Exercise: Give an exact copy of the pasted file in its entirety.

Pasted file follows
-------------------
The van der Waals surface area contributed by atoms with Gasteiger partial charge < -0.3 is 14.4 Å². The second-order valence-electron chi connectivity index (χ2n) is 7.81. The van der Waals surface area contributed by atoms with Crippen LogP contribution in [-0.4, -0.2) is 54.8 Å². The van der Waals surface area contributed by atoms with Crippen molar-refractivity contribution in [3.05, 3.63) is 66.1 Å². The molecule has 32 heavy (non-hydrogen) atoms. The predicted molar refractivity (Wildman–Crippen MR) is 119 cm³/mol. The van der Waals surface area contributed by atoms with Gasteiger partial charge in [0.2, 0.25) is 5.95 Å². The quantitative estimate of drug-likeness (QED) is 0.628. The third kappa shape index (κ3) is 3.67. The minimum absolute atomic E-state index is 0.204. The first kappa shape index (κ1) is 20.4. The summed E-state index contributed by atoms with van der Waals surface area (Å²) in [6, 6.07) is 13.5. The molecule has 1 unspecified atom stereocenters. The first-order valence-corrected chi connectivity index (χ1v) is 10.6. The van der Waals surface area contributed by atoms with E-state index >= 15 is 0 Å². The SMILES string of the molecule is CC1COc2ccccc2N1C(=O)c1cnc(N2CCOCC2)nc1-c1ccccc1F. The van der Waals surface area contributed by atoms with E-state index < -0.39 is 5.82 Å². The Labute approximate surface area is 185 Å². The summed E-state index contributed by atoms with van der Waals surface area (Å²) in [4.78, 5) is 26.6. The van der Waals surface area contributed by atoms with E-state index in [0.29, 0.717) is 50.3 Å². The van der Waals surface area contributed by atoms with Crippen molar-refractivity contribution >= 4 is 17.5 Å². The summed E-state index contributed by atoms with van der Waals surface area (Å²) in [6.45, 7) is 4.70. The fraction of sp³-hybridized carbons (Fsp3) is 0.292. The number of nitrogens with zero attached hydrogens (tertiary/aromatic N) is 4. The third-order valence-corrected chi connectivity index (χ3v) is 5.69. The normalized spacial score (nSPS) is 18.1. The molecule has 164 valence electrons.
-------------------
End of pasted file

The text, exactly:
The van der Waals surface area contributed by atoms with Gasteiger partial charge < -0.3 is 14.4 Å². The second-order valence-electron chi connectivity index (χ2n) is 7.81. The van der Waals surface area contributed by atoms with Crippen LogP contribution in [-0.4, -0.2) is 54.8 Å². The van der Waals surface area contributed by atoms with Crippen molar-refractivity contribution in [3.05, 3.63) is 66.1 Å². The molecule has 32 heavy (non-hydrogen) atoms. The predicted molar refractivity (Wildman–Crippen MR) is 119 cm³/mol. The van der Waals surface area contributed by atoms with Gasteiger partial charge in [0.2, 0.25) is 5.95 Å². The quantitative estimate of drug-likeness (QED) is 0.628. The third kappa shape index (κ3) is 3.67. The minimum absolute atomic E-state index is 0.204. The first kappa shape index (κ1) is 20.4. The summed E-state index contributed by atoms with van der Waals surface area (Å²) in [6, 6.07) is 13.5. The molecule has 1 unspecified atom stereocenters. The first-order valence-corrected chi connectivity index (χ1v) is 10.6. The van der Waals surface area contributed by atoms with E-state index >= 15 is 0 Å². The SMILES string of the molecule is CC1COc2ccccc2N1C(=O)c1cnc(N2CCOCC2)nc1-c1ccccc1F. The van der Waals surface area contributed by atoms with E-state index < -0.39 is 5.82 Å². The Labute approximate surface area is 185 Å². The summed E-state index contributed by atoms with van der Waals surface area (Å²) in [4.78, 5) is 26.6. The van der Waals surface area contributed by atoms with E-state index in [0.29, 0.717) is 50.3 Å². The van der Waals surface area contributed by atoms with Crippen molar-refractivity contribution >= 4 is 17.5 Å². The summed E-state index contributed by atoms with van der Waals surface area (Å²) in [6.45, 7) is 4.70. The fraction of sp³-hybridized carbons (Fsp3) is 0.292. The number of nitrogens with zero attached hydrogens (tertiary/aromatic N) is 4. The third-order valence-corrected chi connectivity index (χ3v) is 5.69. The normalized spacial score (nSPS) is 18.1. The molecule has 164 valence electrons.